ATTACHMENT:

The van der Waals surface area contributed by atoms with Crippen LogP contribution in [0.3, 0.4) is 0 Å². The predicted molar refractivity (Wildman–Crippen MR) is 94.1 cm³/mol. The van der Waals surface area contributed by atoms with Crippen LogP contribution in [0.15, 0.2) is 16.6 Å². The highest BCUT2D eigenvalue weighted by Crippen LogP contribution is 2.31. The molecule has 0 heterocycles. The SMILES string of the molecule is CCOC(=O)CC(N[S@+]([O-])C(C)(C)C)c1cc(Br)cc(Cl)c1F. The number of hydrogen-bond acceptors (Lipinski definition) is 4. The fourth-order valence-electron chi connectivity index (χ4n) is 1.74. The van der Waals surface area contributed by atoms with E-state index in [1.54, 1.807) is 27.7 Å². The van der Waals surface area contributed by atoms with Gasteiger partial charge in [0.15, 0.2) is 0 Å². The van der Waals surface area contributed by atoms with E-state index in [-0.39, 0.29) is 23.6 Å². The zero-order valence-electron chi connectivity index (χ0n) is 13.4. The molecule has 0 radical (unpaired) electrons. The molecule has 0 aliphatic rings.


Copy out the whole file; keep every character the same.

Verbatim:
The van der Waals surface area contributed by atoms with Crippen LogP contribution in [0.3, 0.4) is 0 Å². The predicted molar refractivity (Wildman–Crippen MR) is 94.1 cm³/mol. The van der Waals surface area contributed by atoms with Crippen LogP contribution in [0.15, 0.2) is 16.6 Å². The highest BCUT2D eigenvalue weighted by Crippen LogP contribution is 2.31. The molecule has 0 heterocycles. The SMILES string of the molecule is CCOC(=O)CC(N[S@+]([O-])C(C)(C)C)c1cc(Br)cc(Cl)c1F. The number of hydrogen-bond acceptors (Lipinski definition) is 4. The fourth-order valence-electron chi connectivity index (χ4n) is 1.74. The van der Waals surface area contributed by atoms with E-state index in [1.54, 1.807) is 27.7 Å². The van der Waals surface area contributed by atoms with Gasteiger partial charge in [0.15, 0.2) is 0 Å². The van der Waals surface area contributed by atoms with E-state index in [-0.39, 0.29) is 23.6 Å². The zero-order valence-electron chi connectivity index (χ0n) is 13.4. The molecule has 0 radical (unpaired) electrons. The molecule has 0 aliphatic rings.